Wandering the labyrinthine streets not far from the castle, I come across abustling piazza (square) surrounded by luxurious cafes and Baroque buildings of orange, lemon yellow, and peach. The garlicky aromas of pizza and pasta roll on the soft summer breeze as nearby restaurants call out for customers. At first glance Piazza Navona looks familiar, perhaps I may have seen it in many Hollywood films like Angels and Demons and Eat, Pray, Love. The square’s centerpiece is the Fontana dei Quattro Fiumi, a 17th century fountain lavishly adorned with a towering obelisk and four giant sculptures by Lorenzo Bernini representing the great rivers of Ganges, Nile, Danube, and Plate. Directly opposite the fountain is the Church of Sant’ Agnes in Agose, built in the 17th century by another acclaimed Italian artist and architect Francesco Borromini. Once the performance space of jugglers, acrobats, and mock naval battle actors, Piazza Navona maintains its lively atmosphere with the presence of painters, caricaturists, street performers, and souvenir vendors.
Strolling past countless piazzas and heavily statued churches and fountains, I find an ancient temple called the Pantheon tucked between modern apartment buildings and open-air restaurants. Supported by thick granite Corinthian columns, it stands unscathed for almost 2,000 years now, though according to stories its marble facing and gilded bronze roof tiles were stripped off and used to decorate St. Peter’s Basilica. Designed by Emperor Hadrian himself as a tribute to the planetary gods, the semicircular building has a coffered 43-meter dome with a central opening that lets the sunlight in. Tourists arrive continuously through its massive bronze doors and shuffle about inside, their flag-carrying tour guides beckoning them to the gravesite of Raphael, who in his last few days requested to be buried inside the building. In the seventh century, the Pantheon was converted into a church dedicated to St. Mary and the Martyrs.
Soon, I am moving among crowds surrounding the famous Trevi Fountain, where I find many young lovers canoodling and basking in the romance of the ancient edifice. The fountain, which has also been featured in many notable Hollywood films, dates back to fourth century BC and was built at the end point of a 22-kilometer aqueduct, named Aqua Virgo or Virgin Waters to honor the young girl who discovered the water source, that provided water to the hot baths and fountains of central Rome. Embedded into the façade of Pallazo Poli, the fountain is embellished witha handful of fine sculptures. Standing under a triumphal arch at the center is the statue of Oceanus, the Roman God of the Sea, whose shell chariot is being pulled by two sea horses, one wild and one docile to represent the opposing moods of the sea. Leading them are two Tritons, one whistling on a shell as if to announce their arrival. Here, tourists gather around to throw coins into the water using the left hand over the right shoulder. Legend says that one must toss three coins into the fountain: the first guarantees your return to Rome, the second leads to a new romance with a Roman, and the thirdleads to marriage. I fumble for a few coins in my pocket.With its beauty, elegance, and visibly rich history, Rome is one place I wouldn’t mind revisiting a few more times in this lifetime. And I certainly wouldn’t mind a new romance either.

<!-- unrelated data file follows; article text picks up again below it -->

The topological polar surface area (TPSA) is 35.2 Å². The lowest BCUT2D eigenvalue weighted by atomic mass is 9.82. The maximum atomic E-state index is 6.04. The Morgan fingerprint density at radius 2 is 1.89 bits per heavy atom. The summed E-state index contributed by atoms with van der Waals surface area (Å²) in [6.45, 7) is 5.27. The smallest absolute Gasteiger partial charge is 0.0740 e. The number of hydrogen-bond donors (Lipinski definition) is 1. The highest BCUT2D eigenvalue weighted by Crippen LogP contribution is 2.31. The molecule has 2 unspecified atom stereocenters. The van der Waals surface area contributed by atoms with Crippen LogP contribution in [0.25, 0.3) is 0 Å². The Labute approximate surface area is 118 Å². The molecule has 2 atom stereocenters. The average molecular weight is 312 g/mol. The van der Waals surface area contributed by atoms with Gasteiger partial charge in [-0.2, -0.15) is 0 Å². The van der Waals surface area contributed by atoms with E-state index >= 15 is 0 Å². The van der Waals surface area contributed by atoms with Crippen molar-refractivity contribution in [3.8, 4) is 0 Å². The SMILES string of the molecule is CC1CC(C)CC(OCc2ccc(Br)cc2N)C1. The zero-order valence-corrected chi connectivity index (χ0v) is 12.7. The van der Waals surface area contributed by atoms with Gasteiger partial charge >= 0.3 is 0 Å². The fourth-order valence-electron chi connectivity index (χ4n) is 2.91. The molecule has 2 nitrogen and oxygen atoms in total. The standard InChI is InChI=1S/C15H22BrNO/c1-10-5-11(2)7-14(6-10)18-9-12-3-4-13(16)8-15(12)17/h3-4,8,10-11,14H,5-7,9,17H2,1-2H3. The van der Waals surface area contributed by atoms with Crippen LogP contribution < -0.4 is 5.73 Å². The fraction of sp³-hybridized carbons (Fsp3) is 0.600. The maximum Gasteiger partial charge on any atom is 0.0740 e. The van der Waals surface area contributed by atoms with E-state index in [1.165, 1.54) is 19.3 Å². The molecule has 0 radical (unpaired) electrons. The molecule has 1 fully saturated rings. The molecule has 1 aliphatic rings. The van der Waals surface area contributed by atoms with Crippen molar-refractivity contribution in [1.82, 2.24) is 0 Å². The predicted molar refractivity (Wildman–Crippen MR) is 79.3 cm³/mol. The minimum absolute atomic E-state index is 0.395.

1.) Philippine passport holders need to get a Schengen Visa at the Embassy of Italy at least three months before departure. Visit www.via.ph/italy/ for details.
Prepare the following documents:
- Filled Out Application form
- Two pcs passport-size photos
- Passport Valid for at least six months
- Return-ticket Reservation
- Travel Insurance
- Cover Letter stating the purpose of visit
- Proof of Accommodation
- Bank Statement of the Latest six Months
- Latest Income Tax Return
- Business Documents (if self-employed)
- Certificate of Employment with Salary Details (if employed)
2.) There are no direct flights from Manila to Rome. You may check www.skyscanner.com.ph for the cheapest connecting flights.